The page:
Sadly far too many who seek election confine their manifestos to a list of aspirations and do so in a manner that suggests they know what can be done to meet these when, in fact, they have no better ideas on that front than most other people.

 Now for the real life case of parking charges in a tourist area on a beach which, of course, harks back to my last blog and the comments thereunder.

 What exactly was the policy decision taken by the Councillors in this case? Did they actually take one or did they nod vaguely at a set of proposals placed before them by a group of officers? What advice did the Councillors seek and receive? I cannot answer those questions at the moment – the only person I can in all fairness ask is the South Hams District Council representative for the ward in which I live and my attempts to contact that person have yet to be bear fruit.

 This is not a simple matter: we rely on tourists to keep the economy in this part of the world bubbling along. Another factor is that Devon has more retired people per capita than any other county in the UK – no doubt because it is undeniably a nice place to live if a difficult place in which to earn a living. What is the impact on the economy of the South Hams of parking charges at places such as beaches where the natural amenities are enjoyed by residents and visitors alike? What impact does this have on the businesses (and thus the employment levels) local to these amenities? Finding the best policy is not easy and it is the job of the Councillors to take the policy decisions.

 Then it is back to the officers to implement those policy decisions – decisions which should include in the case of parking charges, how they are to be enforced.

 In the case of the Torcross parking ticket machines, clearly the officers have failed in their duties – if only because they have not ensured that the machines operate in accordance with the charge structure displayed on them.

 There is also a question mark as to whether the way the machines operate actually fulfill the policy decisions taken by the Councillors (assuming that they were so taken).

 Thus it is that a simple problem (which I shall continue to explore and report on) can indicate a serious departure from the traditional methods employed in local government. Could this be why the general public no longer respect local authorities and no longer believe that they truly represent the people they are intended to serve?

To park or not to park: that is the question

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There are few places more interesting and special than the south coast of Devon between Strete Gate and the village of Torcross with the sea to one side and the freshwater lake – known as Slapton Ley (pronounced “lee” not “lay”) – on the other. We know this stretch of road by the name Torcross Line.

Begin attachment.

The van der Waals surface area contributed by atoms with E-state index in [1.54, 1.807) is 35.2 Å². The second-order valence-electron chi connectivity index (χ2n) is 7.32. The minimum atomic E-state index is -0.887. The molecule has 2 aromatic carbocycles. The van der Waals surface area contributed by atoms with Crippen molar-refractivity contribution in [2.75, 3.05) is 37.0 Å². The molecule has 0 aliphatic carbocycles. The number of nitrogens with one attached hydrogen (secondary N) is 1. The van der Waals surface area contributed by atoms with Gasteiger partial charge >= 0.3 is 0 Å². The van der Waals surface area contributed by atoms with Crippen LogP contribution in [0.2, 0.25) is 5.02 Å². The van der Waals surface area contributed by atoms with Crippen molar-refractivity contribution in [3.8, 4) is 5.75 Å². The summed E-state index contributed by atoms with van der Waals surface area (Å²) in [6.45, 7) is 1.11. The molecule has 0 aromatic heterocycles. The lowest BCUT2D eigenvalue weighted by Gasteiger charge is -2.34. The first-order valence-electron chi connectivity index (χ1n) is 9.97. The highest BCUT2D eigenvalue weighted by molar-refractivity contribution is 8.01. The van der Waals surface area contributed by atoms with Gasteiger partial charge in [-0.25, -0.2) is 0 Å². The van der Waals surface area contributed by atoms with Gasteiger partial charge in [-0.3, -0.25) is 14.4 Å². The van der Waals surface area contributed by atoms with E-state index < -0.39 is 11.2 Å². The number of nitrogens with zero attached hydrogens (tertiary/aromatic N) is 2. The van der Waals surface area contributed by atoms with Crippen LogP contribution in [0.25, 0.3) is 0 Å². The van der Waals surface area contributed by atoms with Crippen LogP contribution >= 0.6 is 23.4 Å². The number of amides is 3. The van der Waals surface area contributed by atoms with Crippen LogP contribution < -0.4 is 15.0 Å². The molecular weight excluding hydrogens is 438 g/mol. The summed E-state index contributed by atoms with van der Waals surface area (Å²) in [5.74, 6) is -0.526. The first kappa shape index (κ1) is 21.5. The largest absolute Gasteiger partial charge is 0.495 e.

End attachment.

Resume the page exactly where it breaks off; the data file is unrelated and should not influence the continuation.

Had you been there shortly after lunch-time on the Saturday of the Eastertide in 1958 or 1959 (I forget which) you would have witnessed a very young me at the wheel of a fairly elderly Riley Pathfinder (the same model as the police used at that time) driving at just over a hundred miles an hour for the very first time. This was, of course, when there were very few cars on the road and there was no speed limit. The road was clear, the weather perfect, the temptation too much: both car and driver struggled to push the needle into three figures and I seem to remember that we were both glad when, the feat achieved, we could drop back to a more sedate pace.

Marcia and I have been spending quite a bit of time in that area: I have been taking photographs and video clips for my Friday blog. Job done for the day, we stopped at the car park in the middle of Torcross Line to drink a cup of coffee. Nowadays, you pay to park there which is fair enough but . . .

We arrived at just after 5.30 pm. I duly put my £1 coin into the machine which advertises one hour of parking for that amount. The ticket I received showed a leave-by time of 18.00 hours which was twenty-eight minutes after arrival. Thus, the South Hams District Council was advertising one thing and selling another. This has a number of names: I will let you call it what you will.

A couple of days later, we arrived at the same place but about an hour later. Again I inserted a £1 coin. I received a message: “Minimum payment £2”. This I considered unacceptable so I retrieved the coin and read the charges again. Sure enough, the rate for one hour was the same: £1. Underneath are the rates for longer periods: the Overnight Rate is £2. Clearly what is happening is that the machine resets at 18.00 hours and all tickets issued between 5 pm and 6 pm are timed to 6 pm regardless of the time of arrival. Also, if you only wish to spend less than an hour there during the least popular time of the day (after 6 pm until the following morning) the charge is £2 and I assume that all tickets issued after 6 pm give you the right to stay until the following morning. 

That, however, is not what it says on the machines. Again I invite you to decide what to call it – I know what I call it. There is also a question as to whether this is a sensible idea. That I shall discuss with our representative on the South Hams District Council. I will let you know how it goes.